We answer your questions about kissing spines and the treatment options available to your horse.
What Are Kissing Spines?
The top of the vertebrae of the spine that comprise the back, are known as the dorsal spinous processes. In kissing spines the gaps between these processes become smaller, and the bone starts to get closer together and can rub or interfere with each other causing pain.
This can be identified by radiographs, but not all horses with kissing spines on x-ray require treatment, some normal horses have changes on x-ray that are not causing the horse a problem. The more dramatic changes on an x-ray do not necessarily correlate with the amount of pain the horse appears to show.
Back pain caused by kissing spines is not uncommon, however other causes of back pain such as lameness (causing the horse to develop secondary back muscle pain) or pain in the supporting ligaments of the spine. Therefore it is important to make a definite diagnosis before embarking on treatment, this is likely to involve careful examination, x-rays, scans and response to nerve blocks. Sometimes the response to medical treatment with anti-inflammatory injections can help confirm the diagnosis.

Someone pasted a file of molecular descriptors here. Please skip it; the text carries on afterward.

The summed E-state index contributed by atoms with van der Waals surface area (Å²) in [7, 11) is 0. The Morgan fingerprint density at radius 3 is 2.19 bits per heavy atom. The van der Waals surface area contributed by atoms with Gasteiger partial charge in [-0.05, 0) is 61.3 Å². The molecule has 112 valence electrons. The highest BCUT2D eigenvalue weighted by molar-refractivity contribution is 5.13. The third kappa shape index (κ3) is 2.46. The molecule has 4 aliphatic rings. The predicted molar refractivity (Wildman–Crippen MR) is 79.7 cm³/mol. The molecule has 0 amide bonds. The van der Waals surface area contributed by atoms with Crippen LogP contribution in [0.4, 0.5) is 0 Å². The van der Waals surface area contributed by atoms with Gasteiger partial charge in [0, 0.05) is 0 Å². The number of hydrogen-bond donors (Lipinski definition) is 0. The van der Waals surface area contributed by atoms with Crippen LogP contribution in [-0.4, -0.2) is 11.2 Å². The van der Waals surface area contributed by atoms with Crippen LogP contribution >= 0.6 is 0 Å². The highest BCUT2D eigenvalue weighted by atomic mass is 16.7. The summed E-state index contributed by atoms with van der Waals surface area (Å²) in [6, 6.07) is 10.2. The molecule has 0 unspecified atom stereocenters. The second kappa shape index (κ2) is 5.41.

What Are The Treatment Options?
There are two options available to your horse:
- Medical treatment
- Surgical treatment
Some horses respond well to anti-inflammatory corticosteroid injections injected directly into the space to make the horse temporarily more comfortable. This is then followed with a program of rehabilitation to encourage the horse to use its back more normally and ‘open up’ the spaces between the vertebrae.
Some cases do not require any further treatment.
There are various surgical options available depending on the changes present in the individual horses back.
These vary from a minimally invasive surgery to cut the ligaments between the impinging processes (desmectomy) to complete removal of some of the dorsal spinous processes.
Many horses rehabilitate very well, with appropriate aftercare. This includes plenty of ‘pilates’ type groundwork and physiotherapy.
Some horses, especially young horses, require further intensive rehabilitation as they may not have an established way of going, and may never have been comfortable in ridden work prior to the surgery.
Read our case study that describes such a horse, and her progress following treatment.